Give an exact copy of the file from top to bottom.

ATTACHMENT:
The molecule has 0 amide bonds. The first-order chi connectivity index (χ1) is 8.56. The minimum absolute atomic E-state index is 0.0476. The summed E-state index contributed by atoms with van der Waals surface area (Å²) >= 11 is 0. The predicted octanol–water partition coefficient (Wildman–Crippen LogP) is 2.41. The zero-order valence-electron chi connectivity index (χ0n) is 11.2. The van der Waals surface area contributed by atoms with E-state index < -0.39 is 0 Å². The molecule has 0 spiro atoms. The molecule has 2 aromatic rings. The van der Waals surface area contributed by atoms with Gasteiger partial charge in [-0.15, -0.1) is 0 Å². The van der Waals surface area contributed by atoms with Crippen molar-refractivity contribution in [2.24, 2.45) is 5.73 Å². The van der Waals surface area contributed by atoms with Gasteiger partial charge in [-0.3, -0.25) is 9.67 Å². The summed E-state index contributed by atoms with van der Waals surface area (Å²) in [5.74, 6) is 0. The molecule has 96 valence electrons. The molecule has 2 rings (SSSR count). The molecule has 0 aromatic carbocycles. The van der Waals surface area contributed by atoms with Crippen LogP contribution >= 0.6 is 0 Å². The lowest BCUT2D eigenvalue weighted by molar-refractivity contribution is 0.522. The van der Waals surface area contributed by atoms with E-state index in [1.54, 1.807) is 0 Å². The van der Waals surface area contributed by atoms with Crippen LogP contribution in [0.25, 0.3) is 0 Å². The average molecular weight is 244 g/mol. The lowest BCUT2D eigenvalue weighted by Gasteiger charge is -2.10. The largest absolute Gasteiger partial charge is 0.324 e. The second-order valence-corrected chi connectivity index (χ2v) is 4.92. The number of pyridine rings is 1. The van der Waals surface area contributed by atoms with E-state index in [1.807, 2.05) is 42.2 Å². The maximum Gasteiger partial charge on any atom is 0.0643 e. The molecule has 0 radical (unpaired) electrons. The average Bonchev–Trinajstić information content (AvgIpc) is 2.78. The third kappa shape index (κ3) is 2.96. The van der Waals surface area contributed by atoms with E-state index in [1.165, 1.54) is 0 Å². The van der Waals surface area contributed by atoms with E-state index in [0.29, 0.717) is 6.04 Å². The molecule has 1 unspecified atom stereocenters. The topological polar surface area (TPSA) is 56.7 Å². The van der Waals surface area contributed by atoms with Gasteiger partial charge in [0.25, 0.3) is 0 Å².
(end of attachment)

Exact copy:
The molecule has 0 amide bonds. The first-order chi connectivity index (χ1) is 8.56. The minimum absolute atomic E-state index is 0.0476. The summed E-state index contributed by atoms with van der Waals surface area (Å²) >= 11 is 0. The predicted octanol–water partition coefficient (Wildman–Crippen LogP) is 2.41. The zero-order valence-electron chi connectivity index (χ0n) is 11.2. The van der Waals surface area contributed by atoms with E-state index < -0.39 is 0 Å². The molecule has 0 spiro atoms. The molecule has 2 aromatic rings. The van der Waals surface area contributed by atoms with Gasteiger partial charge in [-0.15, -0.1) is 0 Å². The van der Waals surface area contributed by atoms with Crippen molar-refractivity contribution in [2.24, 2.45) is 5.73 Å². The van der Waals surface area contributed by atoms with Gasteiger partial charge in [-0.3, -0.25) is 9.67 Å². The summed E-state index contributed by atoms with van der Waals surface area (Å²) in [5.74, 6) is 0. The molecule has 96 valence electrons. The molecule has 2 rings (SSSR count). The molecule has 0 aromatic carbocycles. The van der Waals surface area contributed by atoms with Crippen LogP contribution >= 0.6 is 0 Å². The lowest BCUT2D eigenvalue weighted by molar-refractivity contribution is 0.522. The van der Waals surface area contributed by atoms with E-state index in [1.54, 1.807) is 0 Å². The van der Waals surface area contributed by atoms with Crippen LogP contribution in [0.25, 0.3) is 0 Å². The average molecular weight is 244 g/mol. The lowest BCUT2D eigenvalue weighted by Gasteiger charge is -2.10. The largest absolute Gasteiger partial charge is 0.324 e. The second-order valence-corrected chi connectivity index (χ2v) is 4.92. The number of pyridine rings is 1. The van der Waals surface area contributed by atoms with E-state index in [1.807, 2.05) is 42.2 Å². The maximum Gasteiger partial charge on any atom is 0.0643 e. The molecule has 0 radical (unpaired) electrons. The average Bonchev–Trinajstić information content (AvgIpc) is 2.78. The third kappa shape index (κ3) is 2.96. The van der Waals surface area contributed by atoms with E-state index in [1.165, 1.54) is 0 Å². The van der Waals surface area contributed by atoms with E-state index in [0.29, 0.717) is 6.04 Å². The molecule has 1 unspecified atom stereocenters. The topological polar surface area (TPSA) is 56.7 Å². The van der Waals surface area contributed by atoms with Gasteiger partial charge in [0.25, 0.3) is 0 Å².